Using ODI, Coloplast’s wound care division discovered a segment of wound care nurses that had 15 underserved outcomes, 10 of which were associated with making sure a wound did not get worse. While Coloplast’s competitors focused on how their products helped wounds heal faster, Coloplast decided to go with an outcome-based value proposition. It promoted the fact that its products would “prevent complications” and highlighted the product features that addressed the associated outcomes. With this new value proposition, the company achieved double-digit growth in less than six months.

Build an AdWords campaign around unmet needs

When potential customers use Google to find and evaluate product alternatives, they rarely start by entering the product name and model because they have yet to discover it. Rather, they enter keywords or phrases that are associated with the “job-to-be-done,” such as a job step or a specific desired outcome they are trying to achieve. With ODI-based research, these keywords and phrases are known to the company, which can use them as the foundation for an AdWords campaign, dramatically improving buyer awareness of its product. Any time a potential customer uses Google to find out how to address an unmet outcome they will see the company’s ad and find its product. A similar strategy can be used to improve SEO results for those same keywords.

Assign leads to ODI-based segments

Many companies process all leads in the same way even though customers have different unmet outcomes. However, using a short 5–10 question survey (on a website or lead-generation tool), a company can accurately determine which outcome-based segment a specific prospect belongs to. With this insight, the prospect can be guided toward the solution that will best address their underserved outcomes.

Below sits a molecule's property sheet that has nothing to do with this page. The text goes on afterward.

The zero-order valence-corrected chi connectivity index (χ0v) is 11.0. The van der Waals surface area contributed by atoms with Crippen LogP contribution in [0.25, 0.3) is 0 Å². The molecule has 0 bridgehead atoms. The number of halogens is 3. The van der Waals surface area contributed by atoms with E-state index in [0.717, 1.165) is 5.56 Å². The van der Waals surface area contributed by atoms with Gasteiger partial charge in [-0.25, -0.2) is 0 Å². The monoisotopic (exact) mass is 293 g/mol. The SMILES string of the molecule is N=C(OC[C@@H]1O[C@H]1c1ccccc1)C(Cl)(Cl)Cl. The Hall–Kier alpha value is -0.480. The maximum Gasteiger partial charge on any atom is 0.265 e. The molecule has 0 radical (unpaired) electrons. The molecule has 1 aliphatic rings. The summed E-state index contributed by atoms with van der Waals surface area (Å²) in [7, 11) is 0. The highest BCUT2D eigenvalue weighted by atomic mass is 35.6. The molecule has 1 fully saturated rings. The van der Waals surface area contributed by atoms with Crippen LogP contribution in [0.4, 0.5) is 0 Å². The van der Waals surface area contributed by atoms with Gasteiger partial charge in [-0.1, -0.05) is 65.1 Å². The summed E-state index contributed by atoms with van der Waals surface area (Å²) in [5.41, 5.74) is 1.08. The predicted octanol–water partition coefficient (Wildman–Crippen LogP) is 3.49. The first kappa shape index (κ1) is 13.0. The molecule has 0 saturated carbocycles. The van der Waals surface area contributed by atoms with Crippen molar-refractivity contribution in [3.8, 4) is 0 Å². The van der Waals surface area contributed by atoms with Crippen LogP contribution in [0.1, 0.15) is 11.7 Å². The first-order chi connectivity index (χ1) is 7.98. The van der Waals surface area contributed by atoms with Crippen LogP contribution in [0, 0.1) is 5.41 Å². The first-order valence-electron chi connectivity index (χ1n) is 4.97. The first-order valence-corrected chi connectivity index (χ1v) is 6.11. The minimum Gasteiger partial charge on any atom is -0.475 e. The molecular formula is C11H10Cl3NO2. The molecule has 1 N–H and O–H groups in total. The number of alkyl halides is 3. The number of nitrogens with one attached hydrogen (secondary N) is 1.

Arm the sales team with effective sales tools

Lastly, the sales team can be taught how to identify what outcome-based segment a customer or prospect belongs to and guide the conversation accordingly. Approaching a customer with the right value proposition and a clear understanding of their situation and unmet needs goes a long way to building credibility. In 2014, Arm & Hammer’s Animal Nutrition Division used ODI to align its offerings, messaging, and sales efforts around certain underserved segments and outcomes it had discovered. The result was impressive: the Animal Nutrition Division achieved 30% year-to-year revenue growth from 2013 to 2014 without changing its product or pricing—a clear demonstration of the power of aligning marketing and sales efforts around the customer’s job-to-be-done.

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One Response to Formulate a Market Strategy Around Underserved Segments and Needs

  1. Sam Klaidman September 12, 2016 at 10:26 am (61 comments) #

    Tony, you skipped over the first step – identifying the unmet needs of each segment. I know that this topic is covered in great detail in “What Customers Want” but I think a brief overview would have been good for those who are not familiar with your ODI process.